We happen to have two games with the same name at the show, although this one I prefer over the other if you made me pick between them. Zombie Land by Coastal Amusements is essentially Ice Man/Ice Walker without the water guns. Hordes of zombies approach the screen and you need to blast them. Fortunately the concept is more polished than Ice Man is, not just in terms of frame rate but also the camera moves around levels (like you are venturing through a town or some other setting) instead of just sitting there and slightly moving from side-to-side. That said the game play does get a little too chaotic with the zombie hordes at times and 8 levels does seem like a lot for a kids game, although I suppose it means some replay value. This also supports up to four players using mounted guns; Works for amusement only or redemption play.
Zombieland Headshot Fever
I hate to leave a negative comment for the last one on the list, but if I was to pretend that nothing’s wrong, I’d be doing a major disservice to my fellow ops. Apart from nothing about this port being original (licensed from home VR on the software; borrows the idea for the guns from Sega’s VR Agent on the hardware) the most shocking thing about this game was the atrocious framerate of 20-24f/s. At least that can be corrected although I’m still genuinely shocked that the game was presented like this anyways and ready to ship. If it was a silly kids videmption game then it wouldn’t be a big deal but where it’s around $30,000~, things like that matter – I would expect at least 60fps and some original content added to it. VRsenal’s website currently states that these are available with a lead time of 60 days from order. Hopefully they take that long lead time to fix the most glaring problem:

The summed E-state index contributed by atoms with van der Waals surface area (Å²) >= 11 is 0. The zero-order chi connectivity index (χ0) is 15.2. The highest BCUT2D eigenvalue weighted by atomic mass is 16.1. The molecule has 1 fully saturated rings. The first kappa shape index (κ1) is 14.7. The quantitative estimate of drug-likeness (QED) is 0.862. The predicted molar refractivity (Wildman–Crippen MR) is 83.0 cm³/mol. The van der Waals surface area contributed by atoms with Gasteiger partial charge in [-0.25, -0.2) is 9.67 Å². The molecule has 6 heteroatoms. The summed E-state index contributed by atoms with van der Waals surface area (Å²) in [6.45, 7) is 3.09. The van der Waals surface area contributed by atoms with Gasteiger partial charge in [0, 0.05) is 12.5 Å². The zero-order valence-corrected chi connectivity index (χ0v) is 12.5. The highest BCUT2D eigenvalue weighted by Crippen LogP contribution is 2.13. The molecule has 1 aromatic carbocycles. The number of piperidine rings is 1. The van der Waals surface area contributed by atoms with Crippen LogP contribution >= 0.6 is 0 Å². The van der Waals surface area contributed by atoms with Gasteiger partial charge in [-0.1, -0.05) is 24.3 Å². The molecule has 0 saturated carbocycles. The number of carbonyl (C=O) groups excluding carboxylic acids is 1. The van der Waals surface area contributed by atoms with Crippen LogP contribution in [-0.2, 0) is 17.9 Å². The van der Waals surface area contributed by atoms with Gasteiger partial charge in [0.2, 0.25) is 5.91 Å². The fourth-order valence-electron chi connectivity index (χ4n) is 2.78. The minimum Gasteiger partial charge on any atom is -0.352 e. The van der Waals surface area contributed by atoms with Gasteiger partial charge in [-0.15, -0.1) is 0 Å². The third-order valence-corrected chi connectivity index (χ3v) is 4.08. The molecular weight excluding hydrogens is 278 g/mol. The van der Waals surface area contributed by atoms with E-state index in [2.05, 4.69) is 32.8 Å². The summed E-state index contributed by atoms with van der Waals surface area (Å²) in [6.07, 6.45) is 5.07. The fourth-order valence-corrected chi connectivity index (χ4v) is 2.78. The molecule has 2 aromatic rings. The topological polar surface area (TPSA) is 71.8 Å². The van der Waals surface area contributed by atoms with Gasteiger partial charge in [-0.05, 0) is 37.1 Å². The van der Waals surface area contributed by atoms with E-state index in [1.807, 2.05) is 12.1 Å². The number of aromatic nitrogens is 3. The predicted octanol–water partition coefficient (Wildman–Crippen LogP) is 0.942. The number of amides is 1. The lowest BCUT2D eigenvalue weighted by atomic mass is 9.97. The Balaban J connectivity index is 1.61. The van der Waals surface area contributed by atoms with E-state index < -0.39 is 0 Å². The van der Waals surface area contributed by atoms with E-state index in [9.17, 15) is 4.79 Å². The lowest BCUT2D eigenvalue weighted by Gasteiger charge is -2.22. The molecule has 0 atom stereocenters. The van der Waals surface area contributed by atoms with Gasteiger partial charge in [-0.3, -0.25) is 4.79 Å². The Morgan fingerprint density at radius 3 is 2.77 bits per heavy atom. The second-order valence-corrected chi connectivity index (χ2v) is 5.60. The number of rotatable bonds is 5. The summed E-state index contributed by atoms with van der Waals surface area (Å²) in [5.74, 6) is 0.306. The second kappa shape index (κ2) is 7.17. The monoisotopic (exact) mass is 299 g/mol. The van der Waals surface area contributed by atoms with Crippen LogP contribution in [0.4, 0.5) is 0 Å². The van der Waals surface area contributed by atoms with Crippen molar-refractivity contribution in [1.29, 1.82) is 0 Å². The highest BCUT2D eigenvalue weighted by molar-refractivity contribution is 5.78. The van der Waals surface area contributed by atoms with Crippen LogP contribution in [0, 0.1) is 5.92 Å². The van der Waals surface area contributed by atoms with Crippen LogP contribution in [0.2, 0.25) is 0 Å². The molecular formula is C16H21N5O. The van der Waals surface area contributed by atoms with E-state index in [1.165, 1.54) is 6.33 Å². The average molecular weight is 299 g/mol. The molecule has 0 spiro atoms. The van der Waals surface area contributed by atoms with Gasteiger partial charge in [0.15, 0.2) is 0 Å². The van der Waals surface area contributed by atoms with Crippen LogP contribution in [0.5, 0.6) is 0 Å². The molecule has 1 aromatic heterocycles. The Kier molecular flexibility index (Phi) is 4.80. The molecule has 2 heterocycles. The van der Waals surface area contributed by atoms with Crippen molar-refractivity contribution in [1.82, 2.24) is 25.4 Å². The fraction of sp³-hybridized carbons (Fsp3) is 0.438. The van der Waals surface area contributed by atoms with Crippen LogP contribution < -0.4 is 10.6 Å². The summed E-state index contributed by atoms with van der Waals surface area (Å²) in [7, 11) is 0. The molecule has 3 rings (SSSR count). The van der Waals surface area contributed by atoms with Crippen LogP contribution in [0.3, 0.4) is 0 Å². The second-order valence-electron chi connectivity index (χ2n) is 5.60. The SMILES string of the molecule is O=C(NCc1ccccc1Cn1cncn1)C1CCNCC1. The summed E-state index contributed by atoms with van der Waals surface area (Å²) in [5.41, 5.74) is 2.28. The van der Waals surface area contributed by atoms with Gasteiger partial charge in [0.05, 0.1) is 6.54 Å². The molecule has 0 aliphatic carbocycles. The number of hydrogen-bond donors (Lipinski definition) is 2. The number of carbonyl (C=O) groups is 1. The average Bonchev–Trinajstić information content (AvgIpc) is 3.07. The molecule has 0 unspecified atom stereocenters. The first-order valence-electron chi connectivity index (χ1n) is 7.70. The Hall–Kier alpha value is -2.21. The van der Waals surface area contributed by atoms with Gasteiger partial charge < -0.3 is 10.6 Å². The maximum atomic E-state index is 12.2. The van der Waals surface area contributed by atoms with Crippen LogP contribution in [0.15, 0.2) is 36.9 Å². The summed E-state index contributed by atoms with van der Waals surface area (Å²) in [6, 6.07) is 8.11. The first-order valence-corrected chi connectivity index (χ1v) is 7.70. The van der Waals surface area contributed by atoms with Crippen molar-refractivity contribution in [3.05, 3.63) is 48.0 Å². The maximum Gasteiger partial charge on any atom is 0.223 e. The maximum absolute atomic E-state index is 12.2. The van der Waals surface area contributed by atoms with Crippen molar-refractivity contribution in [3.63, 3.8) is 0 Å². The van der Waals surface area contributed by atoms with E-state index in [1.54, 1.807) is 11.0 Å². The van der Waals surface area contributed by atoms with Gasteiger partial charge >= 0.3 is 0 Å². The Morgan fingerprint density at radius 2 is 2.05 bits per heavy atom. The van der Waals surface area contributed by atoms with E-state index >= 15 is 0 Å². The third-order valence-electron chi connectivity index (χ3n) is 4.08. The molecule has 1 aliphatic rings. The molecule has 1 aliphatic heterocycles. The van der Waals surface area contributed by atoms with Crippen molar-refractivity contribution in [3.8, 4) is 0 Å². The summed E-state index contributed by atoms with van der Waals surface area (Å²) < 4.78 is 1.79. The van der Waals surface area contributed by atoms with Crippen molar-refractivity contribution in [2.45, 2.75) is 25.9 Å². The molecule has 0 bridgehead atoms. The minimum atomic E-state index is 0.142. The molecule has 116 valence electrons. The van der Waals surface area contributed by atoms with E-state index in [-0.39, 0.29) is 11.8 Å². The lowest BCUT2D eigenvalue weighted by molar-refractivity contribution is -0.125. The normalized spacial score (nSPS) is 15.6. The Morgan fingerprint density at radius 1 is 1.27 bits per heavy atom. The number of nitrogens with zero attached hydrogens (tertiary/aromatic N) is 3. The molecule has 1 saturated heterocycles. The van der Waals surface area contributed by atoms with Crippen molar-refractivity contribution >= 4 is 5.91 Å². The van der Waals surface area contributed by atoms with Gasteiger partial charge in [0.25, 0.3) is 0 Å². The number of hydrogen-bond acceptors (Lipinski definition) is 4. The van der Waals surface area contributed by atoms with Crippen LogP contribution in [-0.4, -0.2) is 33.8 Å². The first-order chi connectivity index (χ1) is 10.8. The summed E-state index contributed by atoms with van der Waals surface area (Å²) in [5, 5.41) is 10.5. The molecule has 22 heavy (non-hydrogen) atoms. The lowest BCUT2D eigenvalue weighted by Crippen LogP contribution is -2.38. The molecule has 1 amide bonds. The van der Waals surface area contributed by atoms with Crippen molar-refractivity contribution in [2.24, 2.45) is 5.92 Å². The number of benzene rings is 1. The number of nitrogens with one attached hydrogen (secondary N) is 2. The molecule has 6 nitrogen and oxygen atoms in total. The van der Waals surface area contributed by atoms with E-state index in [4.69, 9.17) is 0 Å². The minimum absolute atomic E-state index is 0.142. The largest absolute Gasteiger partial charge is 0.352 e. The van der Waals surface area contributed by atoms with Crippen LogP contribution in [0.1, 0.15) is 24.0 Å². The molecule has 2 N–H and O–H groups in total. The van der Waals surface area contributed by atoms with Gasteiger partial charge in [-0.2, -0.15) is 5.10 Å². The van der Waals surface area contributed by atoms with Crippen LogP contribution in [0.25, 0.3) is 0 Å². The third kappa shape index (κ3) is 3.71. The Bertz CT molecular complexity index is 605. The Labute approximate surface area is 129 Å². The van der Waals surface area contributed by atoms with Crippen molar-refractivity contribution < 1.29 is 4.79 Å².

IAAPA 2022 was a great show, personally it would have been better had I not caught a sinus infection and lost my voice, but it was still good. There was a strong energy to show that was brought on from having a much wider variety of new products compared to 2021. It is a little too heavy on the racer side though although I am glad to see most of the racers trying out some different ideas from the norm (be it drones, missions, chases, etc). As I told some at the show, and heard from others, it felt like life was normal again and that was a good feeling. Granted, I wish that pricing on products was like 2019 and not what it is at the moment – hopefully we’ll see things come down, but general inflation an issue that our industry can’t really do much about.
I’m not in a buying mood right now due to my circumstances at the moment and closing down my 2nd location at the end of this month, but if I was, I would likely be grabbing: Bumper (Coastal); Pac-Man Chompionship SD (Bandai Namco); and P-47 Aces (exA-Arcadia).
If I had more of a budget, then it would be difficult to decide which racer I would grab – they all have their merits and I could see most earning pretty well. Almost all of them would be out of my price range (for a twin/pair) even on a good year though, so it’s hard to say what I would go for with so many choices – possibly the least expensive one, which ever that is (I heard a price here and there for some games, but not all of them). I also liked the new Halo model, although that’s another one where it’s really tough to jump on due to the price (around $24k from what I’m hearing).
If you attended IAAPA, then what are your thoughts on the show?